Would a ruling in favor of King simply turn the private insurance markets in the affected states back to pre-ACA conditions?

No. The ACA bars insurers from discriminating based on health status. That is, they are required to provide insurance to all customers and can only vary charges based on age, tobacco use, family size, and geography.  Before the ACA, insurers could (and did) refuse to cover those with preexisting conditions or charge them a large premium.

The ACA’s combination of the individual mandate and the subsidies increases demand for insurance among those in good health, making it possible for insurance companies to be profitable even without discriminating on the basis of health. However, in the absence of federal subsidies, the new insurance regulations (which would not be affected by a ruling in favor of King) would leave the private insurance market in much worse shape than before the ACA. (See the description of the death spiral, above.)

How would a decision for King affect people who get health insurance through their employers?

It would have little to no effect on employer-provided health insurance.

Would a ruling in favor of King be directly beneficial for any states?

Authors

No. In contrast to the ACA’s Medicaid expansion—where states will eventually be responsible for 10% of the cost and some states worry their share could be increased in the future—exchange subsidies are fully funded by the federal government. The subsidies result in more money flowing into the states, while placing no direct strain on state budgets.

A ruling in favor of King would be a big step in the direction of getting rid of Obamacare, right?

Yes. Removing the exchange subsidies from 2/3 of the states could have a significant impact on the ACA’s success. However, it is likely that if the Supreme Court Rules in favor of King, some states currently operating within the federal exchange would tweak their systems to be classified as a state-run exchange in order to keep their subsidies. States who do lose subsidies may find the loss of funds too painful and decide to set up their own exchange in order to regain their subsidies. Therefore, a ruling in favor of King is not necessarily a death blow to Obamacare.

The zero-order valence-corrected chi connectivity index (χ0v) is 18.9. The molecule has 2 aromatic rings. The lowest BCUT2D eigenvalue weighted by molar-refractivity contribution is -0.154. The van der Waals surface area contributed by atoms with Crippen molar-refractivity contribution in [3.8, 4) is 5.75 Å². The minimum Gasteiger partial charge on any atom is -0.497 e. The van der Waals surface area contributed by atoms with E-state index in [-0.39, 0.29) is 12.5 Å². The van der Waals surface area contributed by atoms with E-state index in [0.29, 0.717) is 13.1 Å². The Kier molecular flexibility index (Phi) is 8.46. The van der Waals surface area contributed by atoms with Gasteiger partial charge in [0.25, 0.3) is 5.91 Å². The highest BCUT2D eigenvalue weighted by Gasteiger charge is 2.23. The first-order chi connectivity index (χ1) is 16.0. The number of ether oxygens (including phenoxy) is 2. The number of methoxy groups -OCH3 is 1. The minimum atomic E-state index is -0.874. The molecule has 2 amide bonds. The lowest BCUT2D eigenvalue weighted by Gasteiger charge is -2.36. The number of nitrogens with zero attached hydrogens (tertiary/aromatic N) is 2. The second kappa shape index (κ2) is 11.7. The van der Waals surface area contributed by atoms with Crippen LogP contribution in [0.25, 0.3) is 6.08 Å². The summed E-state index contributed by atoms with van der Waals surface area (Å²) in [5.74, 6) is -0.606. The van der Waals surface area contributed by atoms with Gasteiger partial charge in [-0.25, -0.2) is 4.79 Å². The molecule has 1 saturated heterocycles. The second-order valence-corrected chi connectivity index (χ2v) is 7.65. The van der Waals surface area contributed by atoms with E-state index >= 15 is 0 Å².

What might Congress do if the Court rules for King?

This isn’t clear. The Republican leadership may move quickly to repeal other pieces (or all) of the ACA, hoping to use the decision as momentum, or may take a wait-and-see approach, hoping that a ruling for King would be so damaging that it would build support for a full repeal down the road.

Is there some point at which it will be too late to repeal the ACA?

That’s tough to say. But, absent a ruling in favor of King, the Obama Administration is hoping that by next year, so many people will have gained health care coverage through the ACA that the debate will shift from repealing the ACA to tweaking it instead.